"Tell me, what is it you plan to do with your one wild and precious life?" ~ Mary Oliver

Tag: Joel Fuhrman

fasting . . .


Want to take a break from eating (so much) food? Take a look at Joel Fuhrman’s book, “Fasting and Eating for Health”. With a little willpower and clean water, you can safely fast for as long as 21 days!

Lowers blood glucose levels to zero in 2 days and then ketosis (liver using up fat) kicks in and we start losing body fat. How bad can it be? Or to put it another way, how much benefit can there be for weight reduction, lowering blood glucose levels, rheumatoid arthritis, high cholesterol, even uterine fibroids? And we thought we’d have to keep taking synthetic medications promoted by doctors and pharmaceutical companies, the side effects of which are little known.

The East has taught that it’s not what you ADD to a condition that promotes health (like pills,) it’s taking AWAY what doesn’t work – in this case, it’s the constant churning food ingestion/digestion/elimination cycle that’s wearing us out everyday. And letting the body rest, cleanse and rejuvenate itself.

I think we’re game and this is the right time to try it out. Even fasting a couple of days a week is supposed to be helpful. Sure does save a lot of time planning, shopping for groceries, cooking and cleaning up afterwards. Think of all the time that’s saving too! HAHA!

Update: Sunday, October 25th – I’m on the third day of my water fast and feel grounded and energized! A big contrast to yesterday where Day 2 was the hardest.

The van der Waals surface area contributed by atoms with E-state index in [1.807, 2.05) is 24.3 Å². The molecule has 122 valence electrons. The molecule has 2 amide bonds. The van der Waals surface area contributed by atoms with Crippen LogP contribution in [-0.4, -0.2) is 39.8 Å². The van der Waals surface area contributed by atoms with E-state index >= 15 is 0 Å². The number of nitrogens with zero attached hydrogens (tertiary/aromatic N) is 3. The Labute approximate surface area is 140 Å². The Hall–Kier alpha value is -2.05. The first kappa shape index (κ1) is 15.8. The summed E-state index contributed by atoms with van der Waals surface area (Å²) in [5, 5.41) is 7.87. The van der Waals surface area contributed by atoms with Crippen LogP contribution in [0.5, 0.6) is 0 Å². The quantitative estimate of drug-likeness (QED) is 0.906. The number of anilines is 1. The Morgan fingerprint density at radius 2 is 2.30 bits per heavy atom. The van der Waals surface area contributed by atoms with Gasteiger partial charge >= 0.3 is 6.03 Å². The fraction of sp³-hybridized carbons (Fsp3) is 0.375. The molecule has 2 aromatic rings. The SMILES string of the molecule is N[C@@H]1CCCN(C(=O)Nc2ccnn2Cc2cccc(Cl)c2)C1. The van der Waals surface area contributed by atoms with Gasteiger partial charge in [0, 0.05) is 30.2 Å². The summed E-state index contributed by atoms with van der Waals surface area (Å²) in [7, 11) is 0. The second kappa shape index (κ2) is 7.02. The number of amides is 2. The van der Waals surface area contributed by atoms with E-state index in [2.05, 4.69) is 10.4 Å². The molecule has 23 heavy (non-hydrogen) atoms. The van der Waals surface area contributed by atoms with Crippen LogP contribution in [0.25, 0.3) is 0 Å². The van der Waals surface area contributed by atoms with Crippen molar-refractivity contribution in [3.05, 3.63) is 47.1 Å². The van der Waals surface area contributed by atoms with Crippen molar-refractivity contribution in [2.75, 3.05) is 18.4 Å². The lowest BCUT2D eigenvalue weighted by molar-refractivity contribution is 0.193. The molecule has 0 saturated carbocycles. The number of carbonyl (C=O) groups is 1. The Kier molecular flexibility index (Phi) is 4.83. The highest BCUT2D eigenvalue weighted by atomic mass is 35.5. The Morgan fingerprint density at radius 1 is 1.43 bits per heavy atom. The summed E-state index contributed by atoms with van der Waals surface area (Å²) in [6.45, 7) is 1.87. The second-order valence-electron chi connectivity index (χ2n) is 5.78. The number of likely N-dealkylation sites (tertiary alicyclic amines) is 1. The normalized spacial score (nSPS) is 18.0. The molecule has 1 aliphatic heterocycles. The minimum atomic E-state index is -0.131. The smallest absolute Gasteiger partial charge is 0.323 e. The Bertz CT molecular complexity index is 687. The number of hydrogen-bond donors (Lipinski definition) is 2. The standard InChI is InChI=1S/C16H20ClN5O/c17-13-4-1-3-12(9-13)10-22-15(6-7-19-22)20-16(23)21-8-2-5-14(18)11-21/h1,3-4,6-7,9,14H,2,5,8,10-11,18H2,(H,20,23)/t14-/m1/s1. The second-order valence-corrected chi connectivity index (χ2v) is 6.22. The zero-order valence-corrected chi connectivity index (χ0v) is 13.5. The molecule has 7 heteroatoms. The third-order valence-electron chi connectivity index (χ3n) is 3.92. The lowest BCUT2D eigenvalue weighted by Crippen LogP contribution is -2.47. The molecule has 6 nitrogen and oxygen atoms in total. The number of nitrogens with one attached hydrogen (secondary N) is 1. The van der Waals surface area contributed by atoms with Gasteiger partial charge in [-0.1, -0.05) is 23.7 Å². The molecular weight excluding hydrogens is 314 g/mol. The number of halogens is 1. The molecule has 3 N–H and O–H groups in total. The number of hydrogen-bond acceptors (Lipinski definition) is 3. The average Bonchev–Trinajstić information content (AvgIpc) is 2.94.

Going for 4 days altogether and coming off fast on Tuesday, 27th (watermelon every 2 hours and butter lettuce; then some protein.)

Motivation and good news is that my blood sugar reading today is at 87, which is in the lower normal range – a level at which I have not been at since forever! It will be so much more productive to calibrate carbs/sugar from this new baseline. This is the first time that truly improving my health has been within reach. What a wonder fasting turns out to be!



tastes, part 2! . . .

green tea

It’s been about a month now since I embarked on an immersion course to explore ways of eating to lose some weight and lower my blood glucose level. I’ve tested a panoply of new recipes including baking with gluten-free flours, alternative sugars and reading cookbooks by health gurus (Mark Hyman and Joel Fuhrman) plus “Superfood” cooking gurus such as Julie Morris and other cooking mavens.

After a three week precipitous drop in my glucose level which I was excited about, I was disheartened to find that it went up ten points after only one week of eating gluten-free muffins and gluten-free pasta, I learned the hard way that there are potentially MORE CARBS in gluten-free ingredients than in those with gluten. Moreover, honestly, the various muffins I tried tasted just awful even though the GF spaghetti was appetizing. So much for the large cardboard box of newly acquired gluten-free flours, coconut sugar, sucanet that I’ll remove from my pantry, hoping to find someone who’s gung-ho on using them.

I’ve decided that my modus operandi will be to AVOID baking anything for awhile. Period. But when the time comes, maybe in the Fall or around the holidays, I’ll make wonderful high puffed popovers and maybe a cake or pie or two. In other words, LESS (flour & sugar) might be MORE, health-wise, but it won’t just disappear from my life. And when these ingredients are called for, I’ll use unbleached regular flour and turbinado sugar – just as in the past and everything will turn out tasting delicious. And so, we’ll also know that we can continue to live a little. – just in moderation.

My brother has reminded me a couple of times that he lost ten pounds last year just by cutting out carbs and fast food. By eschewing gluten-free products, we’ll actually be cutting out carbs we didn’t realize we were using!